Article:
Washington: Island Press, 1992 • 278 pages • $22.00
Dayton Hyde wanted nothing more than to improve the quality of his land. A ranch owner in southwestern Oregon, Hyde believed that through careful stewardship he could promote wildlife conservation on his lands, as well as the adjacent lands owned by the federal government, while still benefiting from the grazing of cattle. Toward this end, he created Operation Stronghold, an association of private landowners dedicated to encouraging wildlife conservation.
Part of Hyde’s plan was to use his grazing permits on nearby public lands for deer and elk, rather than for his cattle. Unfortunately, the federal government had a different idea. While Hyde was entitled to purchase grazing fees on public lands for cows, the Forest Service would not allow those permits to be used for other species. Hyde could graze cattle, or forfeit the right to those permits. That the land would be maintained and the Forest Service would receive the same revenue in either instance was immaterial. Hyde’s idea was simply not part of the Forest Service’s vision for its land.
Dayton Hyde’s dilemma is a microcosm of the major problem facing public lands today: a massive, technocratic public lands bureaucracy that has little interest in encouraging either private stewardship or economic development. As public lands form the backbone of the Western range—spanning a half-billion acres the effects of misguided federal policies reverberate through out the western United States. Until this fundamental fact is changed, the situation is unlikely to improve. This is the message of Karl Hess, Jr.’s provocative Visions Upon the Land: Man and Nature on the Western Range, a book which attempts to reframe the entire debate surrounding public lands and provide for a definitive, if somewhat controversial, solution.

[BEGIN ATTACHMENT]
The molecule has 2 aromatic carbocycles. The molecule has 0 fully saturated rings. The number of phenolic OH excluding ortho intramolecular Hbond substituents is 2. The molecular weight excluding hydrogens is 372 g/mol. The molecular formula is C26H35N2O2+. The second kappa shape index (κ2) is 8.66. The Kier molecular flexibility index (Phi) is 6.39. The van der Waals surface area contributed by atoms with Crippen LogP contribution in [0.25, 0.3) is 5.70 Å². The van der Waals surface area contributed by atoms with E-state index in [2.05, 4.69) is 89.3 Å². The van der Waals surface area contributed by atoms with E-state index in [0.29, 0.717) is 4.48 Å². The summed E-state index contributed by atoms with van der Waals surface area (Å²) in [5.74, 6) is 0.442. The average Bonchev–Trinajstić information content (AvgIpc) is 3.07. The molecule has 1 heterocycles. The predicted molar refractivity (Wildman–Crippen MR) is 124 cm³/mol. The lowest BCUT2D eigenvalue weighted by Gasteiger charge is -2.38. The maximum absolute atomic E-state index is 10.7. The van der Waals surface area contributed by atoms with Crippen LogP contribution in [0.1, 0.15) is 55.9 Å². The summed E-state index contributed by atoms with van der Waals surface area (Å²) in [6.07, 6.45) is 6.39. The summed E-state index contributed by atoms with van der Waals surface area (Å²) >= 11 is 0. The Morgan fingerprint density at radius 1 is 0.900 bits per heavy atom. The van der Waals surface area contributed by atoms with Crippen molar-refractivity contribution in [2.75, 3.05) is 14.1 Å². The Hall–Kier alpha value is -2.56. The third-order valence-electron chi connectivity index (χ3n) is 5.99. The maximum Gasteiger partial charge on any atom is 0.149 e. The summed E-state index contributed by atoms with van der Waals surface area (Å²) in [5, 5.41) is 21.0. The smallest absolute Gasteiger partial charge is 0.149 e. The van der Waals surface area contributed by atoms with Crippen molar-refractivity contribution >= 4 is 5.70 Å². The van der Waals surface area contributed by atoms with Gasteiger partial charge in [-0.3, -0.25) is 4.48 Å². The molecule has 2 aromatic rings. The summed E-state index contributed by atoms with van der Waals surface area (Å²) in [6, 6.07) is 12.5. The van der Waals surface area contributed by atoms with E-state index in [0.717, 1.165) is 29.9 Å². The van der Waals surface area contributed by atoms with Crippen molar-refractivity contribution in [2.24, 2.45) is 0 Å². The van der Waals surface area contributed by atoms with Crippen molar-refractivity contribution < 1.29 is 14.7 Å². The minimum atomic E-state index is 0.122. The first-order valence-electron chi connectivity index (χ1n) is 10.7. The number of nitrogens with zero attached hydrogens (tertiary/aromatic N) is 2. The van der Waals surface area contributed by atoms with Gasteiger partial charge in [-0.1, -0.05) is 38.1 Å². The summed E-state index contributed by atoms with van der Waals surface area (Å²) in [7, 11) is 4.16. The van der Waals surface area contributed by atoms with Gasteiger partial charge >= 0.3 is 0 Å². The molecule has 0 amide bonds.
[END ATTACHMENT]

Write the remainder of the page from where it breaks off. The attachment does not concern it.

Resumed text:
Those urging reform of public land management have traditionally fallen into one of two camps: those who believe the problem is with individual land users compelled by short-sighted self-interest to ignore ecological concerns, and those who believe the problem is one of bureaucratic institutions. While Hess acknowledges that both camps provide valuable insights, he feels both are slightly off the mark. For Hess, the problem, as well as its solution, is to be found in recognizing the role of “landscape visions”—“the perceptions and beliefs held by people of how the western range should look and be”—in shaping land policy. One must understand what landscape vision gave rise to the public lands bureaucracy, and the nature of the visions that have dominated it since.